Yeah, and I think that’s why melodies only occur in a couple of different things. I may be wrong, but I think we got about three recurring themes that signify a particular type of drama. And then you’re right, often it is just setting the tone, because you need to have a little bit of flexibility depending on what you’re coming back to. If you put humorous music to a scene that’s really not supposed to be, you could really wreck it. But if you put slightly moody music into a scene that’s humorous, you could get away with more. We err on the dark side generally, and then you can bring in a fun element for a second if you need to. But then it does end up being a sound bed or an atmosphere rather than a melodic theme a lot of the time.

EDM is a very rhythmic form of music. Do you have to think about rhythm differently when you’re scoring to picture as opposed to building a dance track?

Yeah, it’s such a different discipline. I think there are such great music supervisors out there who find the perfect complement for a driving bit of dance music and put it with a scene that just makes it seem like dance music always works. And the truth is, it hardly ever does. It has a very distinct purpose, most dance music. And sometimes you’ll get a brilliant fit, where you couldn’t even compose a piece of score that would do the same job.

But a lot of the time, you’re playing a supporting role to picture, and the groove comes secondary. And you know in EDM, you might spend a whole day on a groove, or longer. And if that ends up not working for that scene, you have nothing to fall back on. So you have to approach it a different way. You can’t place everything on a rhythm on the majority of scenes. And, you know, you’ll get lucky in some scenes where you can just see right from the get-go, “Oh yeah, this just needs something to drive it along.” But that’s less frequent than you think.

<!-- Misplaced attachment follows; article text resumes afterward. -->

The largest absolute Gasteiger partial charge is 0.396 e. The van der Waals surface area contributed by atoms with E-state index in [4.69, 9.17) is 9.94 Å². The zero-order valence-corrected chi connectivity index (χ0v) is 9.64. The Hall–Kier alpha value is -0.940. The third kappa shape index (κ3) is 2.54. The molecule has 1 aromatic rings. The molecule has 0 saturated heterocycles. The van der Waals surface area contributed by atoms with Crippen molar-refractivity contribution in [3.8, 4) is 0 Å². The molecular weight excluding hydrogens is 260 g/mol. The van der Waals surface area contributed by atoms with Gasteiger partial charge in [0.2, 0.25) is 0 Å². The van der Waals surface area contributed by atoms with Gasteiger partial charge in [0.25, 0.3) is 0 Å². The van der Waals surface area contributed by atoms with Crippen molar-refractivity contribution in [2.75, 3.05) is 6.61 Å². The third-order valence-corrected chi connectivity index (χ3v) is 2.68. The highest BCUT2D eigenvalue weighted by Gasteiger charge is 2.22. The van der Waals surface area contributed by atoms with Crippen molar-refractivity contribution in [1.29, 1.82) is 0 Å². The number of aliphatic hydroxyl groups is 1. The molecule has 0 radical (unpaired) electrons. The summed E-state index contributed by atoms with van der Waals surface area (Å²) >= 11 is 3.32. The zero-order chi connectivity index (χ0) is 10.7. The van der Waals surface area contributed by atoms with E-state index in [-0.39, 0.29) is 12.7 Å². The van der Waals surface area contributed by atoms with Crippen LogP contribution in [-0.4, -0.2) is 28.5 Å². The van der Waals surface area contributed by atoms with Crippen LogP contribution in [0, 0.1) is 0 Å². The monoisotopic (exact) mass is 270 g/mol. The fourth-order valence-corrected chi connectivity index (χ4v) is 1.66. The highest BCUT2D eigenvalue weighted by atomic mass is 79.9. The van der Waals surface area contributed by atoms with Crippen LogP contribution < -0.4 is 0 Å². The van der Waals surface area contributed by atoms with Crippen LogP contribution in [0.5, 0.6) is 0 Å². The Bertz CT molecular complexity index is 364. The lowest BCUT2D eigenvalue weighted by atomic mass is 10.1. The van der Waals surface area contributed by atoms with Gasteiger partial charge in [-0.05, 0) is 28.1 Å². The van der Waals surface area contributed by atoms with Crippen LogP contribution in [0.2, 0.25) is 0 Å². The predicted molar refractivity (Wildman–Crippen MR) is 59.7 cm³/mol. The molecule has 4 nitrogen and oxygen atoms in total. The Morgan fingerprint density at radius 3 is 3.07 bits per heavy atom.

To make the kind of electronica that you make, you can’t just think about rhythm anyway. You’re working a lot with ambience and mood to begin with.

Yeah. And also one of the main things about dance music, it’s very much on a grid. It generally takes twists and turns in 8, 16, 32-bar increments. It spills to another moment where it transitions into another section of the track. And dance music generally stays on one course. And that’s usually opposed to what score needs to do, which is to be able to change appropriately and in a cool way. If you go one and a half bars and then you need to change for another 2.8 bars, it rhythmically becomes a mess! And the whole purpose of establishing a groove in dance music is immediately lost.

You’ll hear it in bad music editing in a lot of visual productions where that completely rubbed me the wrong way, because somebody just tripped it halfway through a beat. It switches to another part of the song and it sounds horrific. As a music person, that stands out to you. I guess a lot of stuff slips through and ends up being horrifically edited together. I try to make sure that absolutely everything that is rhythm-based, I’ll set a tempo that happens to fit with the editors’ tempo that they’ve established.